Under The Northern Sky ‘We Know How To Manage This Pandemic’

Under the Northern Sky

ATTAWAPISKAT – This has been a worrisome month. After a year and a half of dealing with the Covid-19 pandemic, like everyone else I was hoping that things would be getting more back to normal after our world more or less was shut down. In many countries in the world the numbers of deaths and cases have been dropping and just when things were looking good for us here in northern Ontario, the Porcupine Health Unit area had increased cases and in particular my home of Attawapiskat, the remote communities of Kashechewan, Fort Albany, Moosonee and Moose Factory on the James Bay coast all had outbreaks.

We have been fortunate in northern Ontario that our infection numbers have been low until just recently. Most of this has been due to the fact that we are more remote and rural so that protects us to a degree. However, with people moving about, air travel and work places deemed essential still operating this virus took hold. There were not many deaths or severe cases of sickness along the James Bay coast and in other Indigenous communities across Canada because these First Nations had been prioritized for vaccinations. Many people don’t realize that the vaccines won’t stop you from getting the virus but it will in most cases lower the cases of severe disease and deaths. That is why it is necessary to get fully vaccinated as soon as possible. Can you imagine the disaster this virus would have created in sickness and death in remote James Bay communities without vaccines?

As vaccines continue to roll out in Canada we are seeing a decrease in cases and deaths in general. However, things are starting to open up now and there is a fear that we might not be out of the woods with this virus for some time. There are new variants like the Delta Variant that is challenging the vaccines and the experts say there will be more more variants developing. This means we will probably need booster vaccine shots at some point to deal with new variants.

It looks like vaccines will most likely not be able to solve this pandemic globally but they will help us manage it in countries and regions. First world countries that have the most vaccinations will probably manage well in opening up to some form of normal over the next year or so but many parts of the world will not be able to do that. That means we won’t really be safe from this virus because people will move about internationally and this Covid-19 will continue to spread as newly developed variants.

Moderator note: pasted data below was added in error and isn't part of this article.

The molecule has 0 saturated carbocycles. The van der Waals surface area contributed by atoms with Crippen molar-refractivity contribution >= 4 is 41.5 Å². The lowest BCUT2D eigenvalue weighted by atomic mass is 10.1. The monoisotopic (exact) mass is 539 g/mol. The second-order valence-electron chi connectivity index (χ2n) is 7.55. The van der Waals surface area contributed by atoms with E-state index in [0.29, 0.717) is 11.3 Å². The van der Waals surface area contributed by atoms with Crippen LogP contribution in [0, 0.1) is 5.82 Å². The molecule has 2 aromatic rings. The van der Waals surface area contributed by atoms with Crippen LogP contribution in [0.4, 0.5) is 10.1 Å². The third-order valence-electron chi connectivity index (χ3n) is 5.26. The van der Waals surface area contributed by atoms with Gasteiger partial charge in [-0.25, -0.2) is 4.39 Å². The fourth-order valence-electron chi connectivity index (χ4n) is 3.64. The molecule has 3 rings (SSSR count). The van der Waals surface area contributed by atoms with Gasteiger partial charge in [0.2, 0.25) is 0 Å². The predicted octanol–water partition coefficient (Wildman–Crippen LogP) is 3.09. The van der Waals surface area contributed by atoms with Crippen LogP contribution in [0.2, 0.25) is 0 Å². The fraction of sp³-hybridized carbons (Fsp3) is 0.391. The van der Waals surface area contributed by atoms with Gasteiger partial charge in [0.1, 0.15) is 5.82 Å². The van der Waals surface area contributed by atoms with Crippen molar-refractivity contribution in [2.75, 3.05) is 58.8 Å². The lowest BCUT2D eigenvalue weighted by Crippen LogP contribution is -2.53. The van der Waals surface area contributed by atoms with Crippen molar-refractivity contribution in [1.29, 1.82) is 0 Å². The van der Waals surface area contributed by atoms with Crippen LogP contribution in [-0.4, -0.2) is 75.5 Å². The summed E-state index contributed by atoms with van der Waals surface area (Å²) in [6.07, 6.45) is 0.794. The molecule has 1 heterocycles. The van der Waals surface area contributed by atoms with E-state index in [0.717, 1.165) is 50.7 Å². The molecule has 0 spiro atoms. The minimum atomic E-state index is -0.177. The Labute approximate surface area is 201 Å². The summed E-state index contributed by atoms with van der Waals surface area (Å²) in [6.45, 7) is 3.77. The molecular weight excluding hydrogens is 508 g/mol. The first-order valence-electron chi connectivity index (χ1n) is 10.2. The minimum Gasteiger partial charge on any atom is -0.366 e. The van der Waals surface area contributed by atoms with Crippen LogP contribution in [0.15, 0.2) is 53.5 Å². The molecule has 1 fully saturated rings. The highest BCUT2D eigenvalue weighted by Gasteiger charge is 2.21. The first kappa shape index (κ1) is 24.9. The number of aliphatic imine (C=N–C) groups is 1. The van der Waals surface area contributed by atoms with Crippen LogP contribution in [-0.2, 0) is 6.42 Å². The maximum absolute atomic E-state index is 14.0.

The bottom line is that we are living in a new world. We have learned so much about viruses and disease in general over the past year and a half and that has kept many of us safe. Many people have had to keep working in close quarters in plants, mines, production and distribution centres and essential services. Our governments and public health units have developed many ways to deal with this virus. We now know our best protection has been with the wearing of masks indoors in public places, staying two meters apart from others and washing hands often.

As things open up and new variants arrive we still need to remember that, yes we can have more freedom, we can get together safely and we can even begin to travel again. However, we also have to remember all the things we learned to cope with this virus and the new way we see and understand disease and how it spreads.

Vaccines have been proven to work and although they might not solve this pandemic on a global basis, they will allow us to manage life in many parts of the world. I am very thankful to the Indigenous leadership at the Assembly of First Nations (AFN), Chiefs of Ontario (COO), Nishnawbe-Aski Nation (NAN), our tribal councils and Indigenous political bodies across Canada for doing such a great job to lobby the governments so that our communities were prioritized for vaccines. Right now I can point to the success of that advocacy in the outbreaks that were safely managed on the James Bay coast. Thanks also to the federal government, provincial governments, public health units and all those doctors, nurses, paramedics, personal support workers, teachers, as well as all essential workers for risking their well being to keep us all safe and for propping up our economy. Things are looking better every day and we will manage this nasty Covid-19 virus. We all have to remember what we learned over the past year and a half to stay safe.


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Under The Northern Sky is the title of a popular Aboriginal news column written by First Nation writer, Xavier Kataquapit, who is originally from Attawapiskat Ontario on the James Bay coast. He has been writing the column since 1997 and it is is published regularly in newspapers across Canada. In addition to working as a First Nation columnist, his writing has been featured on various Canadian radio broadcast programs. Xavier writes about his experiences as a First Nation Cree person. He has provided much insight into the James Bay Cree in regards to his people’s culture and traditions. As a Cree writer, his stories tell of the people on the land in the area of Attawapiskat First Nation were he was born and raised.